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Recommended Clinical Conditions for the Effectiveness Initiative FIRST TIER In Table 2, we recommend five clinical problem areas as the highest priority conditions for initial investigations of the Effectiveness Initiative and a second tier of clinical conditions Hat could receive later attention. Within the two tiers, the diagnoses are not listed in any priority order, because the precise ordering differed according to the measure of impor- tance used. The top five conditions are acute myocardial infarction; angina (stable and unstable); carcinoma of the breast; congestive heart failure; and hip fracture. As the differences in importance accorded all five conditions are relatively minor, we view them as having essentially equivalent priority. Selecting among them should be done on other grounds, such as key management options of interest and advice from research methods experts. Some specific points raised about the top five conditions are presented in the following sections. We believe that all five conditions meet most, if not all, of the criteria for selection enumerated earlier, especially prevalence and cost. In reaching this conclusion, we relied on three bodies of informa- tion: the clinical and research expertise of the committee members; the results of the homework exercise and the discussion and subsequent votes during the workshop; and data made available by HCFA staff at He workshop (which we assume are widely accessible throughout the agency). The fact that three of the conditions are cardiovascular reflects in part their considerable contribution to overall morbidity and mortality in addi- tion to numerous other issues suggested below. For example, angina is especially common yet responsive to early intervention; acute myocardial infarction represents a medical emergency with many management options in both the acute and post-acute phases; and congestive heart failure, in 12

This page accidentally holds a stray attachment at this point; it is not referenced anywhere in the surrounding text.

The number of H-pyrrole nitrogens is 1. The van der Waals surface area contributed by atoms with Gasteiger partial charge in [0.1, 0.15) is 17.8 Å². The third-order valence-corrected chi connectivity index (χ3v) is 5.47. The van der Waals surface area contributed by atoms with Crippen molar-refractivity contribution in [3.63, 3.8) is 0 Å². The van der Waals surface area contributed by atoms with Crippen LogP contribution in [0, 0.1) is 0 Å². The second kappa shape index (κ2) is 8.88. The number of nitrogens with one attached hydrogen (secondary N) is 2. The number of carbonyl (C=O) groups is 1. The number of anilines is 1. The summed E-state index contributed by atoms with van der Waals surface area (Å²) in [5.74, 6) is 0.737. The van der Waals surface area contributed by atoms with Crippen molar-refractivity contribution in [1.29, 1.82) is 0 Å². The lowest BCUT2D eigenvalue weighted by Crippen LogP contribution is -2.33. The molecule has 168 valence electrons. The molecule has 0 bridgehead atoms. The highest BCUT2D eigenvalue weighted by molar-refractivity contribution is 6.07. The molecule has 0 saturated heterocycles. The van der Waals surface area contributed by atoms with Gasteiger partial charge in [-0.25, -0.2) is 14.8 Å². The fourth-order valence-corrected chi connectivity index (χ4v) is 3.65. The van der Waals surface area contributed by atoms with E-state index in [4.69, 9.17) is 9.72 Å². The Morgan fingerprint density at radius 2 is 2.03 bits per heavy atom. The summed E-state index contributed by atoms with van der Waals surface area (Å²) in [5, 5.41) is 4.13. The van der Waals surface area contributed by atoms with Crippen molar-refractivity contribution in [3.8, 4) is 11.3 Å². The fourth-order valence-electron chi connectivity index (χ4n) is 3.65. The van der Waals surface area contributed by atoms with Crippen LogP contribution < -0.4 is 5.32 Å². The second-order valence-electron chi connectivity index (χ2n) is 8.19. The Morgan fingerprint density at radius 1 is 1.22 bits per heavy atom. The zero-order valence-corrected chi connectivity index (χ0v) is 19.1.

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13 TABLE 2 Clinical Conditions Judged to Have High Priority for the HCFA Effectiveness Initiative First Tier Second Tier Acute myocardial infarction Angina (stable and unstable) Breast cancer Congestive heart failure Hip fracture Cataracts Depressive disorders Pro static hypert;rophy Transient ischem~c attack with or without occlusion or stenosis of the precerebral arteries addition, is associated with high levels of disability and markedly shortened life expectancy. Hip fracture, by contrast, has low mortality but high potential for disability; it also presents important issues in rehabilitation and long-term care. At least three of these ailments (angina, acute myocardial infarction, and breast cancer) also offer a very good basis for studying how a disease is or should be approached at different points in the natural history of disease and hence in different settings, for different population groups (e.g., distinguished by age), and win different strategies. All of the selected conditions appear to present good opportunities for examining issues related ~ to screemug ant prevention. As mentioned, we also discussed some of the key patient management issues relevant to these conditions: prevention/screening, diagnosis, therapy, rehabilitation, and management of related or secondary problems, such as depression. An important dimension to this work is Hat many different patient management options may be appropriate and yet applied quite differently across the nation. Some of these points are noted below as background for future workshops of external advisory panels (for in- stance, at He proposed meeting of research methods experts).